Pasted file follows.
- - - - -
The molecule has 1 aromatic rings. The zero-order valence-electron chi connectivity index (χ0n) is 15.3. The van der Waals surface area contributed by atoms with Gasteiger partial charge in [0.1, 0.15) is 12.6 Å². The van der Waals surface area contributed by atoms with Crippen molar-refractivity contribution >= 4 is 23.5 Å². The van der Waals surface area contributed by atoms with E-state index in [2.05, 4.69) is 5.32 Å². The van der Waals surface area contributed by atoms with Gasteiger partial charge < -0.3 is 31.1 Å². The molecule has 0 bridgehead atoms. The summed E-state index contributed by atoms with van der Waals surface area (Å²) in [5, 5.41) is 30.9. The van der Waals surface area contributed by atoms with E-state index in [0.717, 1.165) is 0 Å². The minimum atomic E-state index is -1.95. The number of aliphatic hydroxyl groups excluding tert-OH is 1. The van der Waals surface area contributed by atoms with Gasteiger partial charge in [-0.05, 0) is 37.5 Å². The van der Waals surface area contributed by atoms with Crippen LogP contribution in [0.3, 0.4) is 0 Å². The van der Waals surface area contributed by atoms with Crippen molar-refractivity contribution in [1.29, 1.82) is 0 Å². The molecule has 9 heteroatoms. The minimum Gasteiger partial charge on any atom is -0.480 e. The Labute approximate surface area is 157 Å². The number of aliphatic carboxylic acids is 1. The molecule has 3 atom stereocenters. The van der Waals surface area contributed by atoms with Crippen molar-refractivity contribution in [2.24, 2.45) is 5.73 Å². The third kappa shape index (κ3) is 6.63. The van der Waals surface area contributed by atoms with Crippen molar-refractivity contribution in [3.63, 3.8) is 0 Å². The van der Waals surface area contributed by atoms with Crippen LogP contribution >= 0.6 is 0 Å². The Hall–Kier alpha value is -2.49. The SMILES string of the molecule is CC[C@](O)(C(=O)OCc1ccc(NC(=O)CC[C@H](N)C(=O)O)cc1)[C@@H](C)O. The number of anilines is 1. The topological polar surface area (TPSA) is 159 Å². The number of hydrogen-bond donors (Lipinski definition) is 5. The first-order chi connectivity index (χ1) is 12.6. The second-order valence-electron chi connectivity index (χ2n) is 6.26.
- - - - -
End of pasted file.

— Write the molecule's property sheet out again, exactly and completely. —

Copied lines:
The molecule has 1 aromatic rings. The zero-order valence-electron chi connectivity index (χ0n) is 15.3. The van der Waals surface area contributed by atoms with Gasteiger partial charge in [0.1, 0.15) is 12.6 Å². The van der Waals surface area contributed by atoms with Crippen molar-refractivity contribution >= 4 is 23.5 Å². The van der Waals surface area contributed by atoms with E-state index in [2.05, 4.69) is 5.32 Å². The van der Waals surface area contributed by atoms with Gasteiger partial charge < -0.3 is 31.1 Å². The molecule has 0 bridgehead atoms. The summed E-state index contributed by atoms with van der Waals surface area (Å²) in [5, 5.41) is 30.9. The van der Waals surface area contributed by atoms with E-state index in [0.717, 1.165) is 0 Å². The minimum atomic E-state index is -1.95. The number of aliphatic hydroxyl groups excluding tert-OH is 1. The van der Waals surface area contributed by atoms with Gasteiger partial charge in [-0.05, 0) is 37.5 Å². The van der Waals surface area contributed by atoms with Crippen LogP contribution in [0.3, 0.4) is 0 Å². The van der Waals surface area contributed by atoms with Crippen molar-refractivity contribution in [1.29, 1.82) is 0 Å². The molecule has 9 heteroatoms. The minimum Gasteiger partial charge on any atom is -0.480 e. The Labute approximate surface area is 157 Å². The number of aliphatic carboxylic acids is 1. The molecule has 3 atom stereocenters. The van der Waals surface area contributed by atoms with Crippen molar-refractivity contribution in [2.24, 2.45) is 5.73 Å². The third kappa shape index (κ3) is 6.63. The van der Waals surface area contributed by atoms with Crippen molar-refractivity contribution in [3.63, 3.8) is 0 Å². The van der Waals surface area contributed by atoms with Crippen LogP contribution >= 0.6 is 0 Å². The Hall–Kier alpha value is -2.49. The SMILES string of the molecule is CC[C@](O)(C(=O)OCc1ccc(NC(=O)CC[C@H](N)C(=O)O)cc1)[C@@H](C)O. The number of anilines is 1. The topological polar surface area (TPSA) is 159 Å². The number of hydrogen-bond donors (Lipinski definition) is 5. The first-order chi connectivity index (χ1) is 12.6. The second-order valence-electron chi connectivity index (χ2n) is 6.26.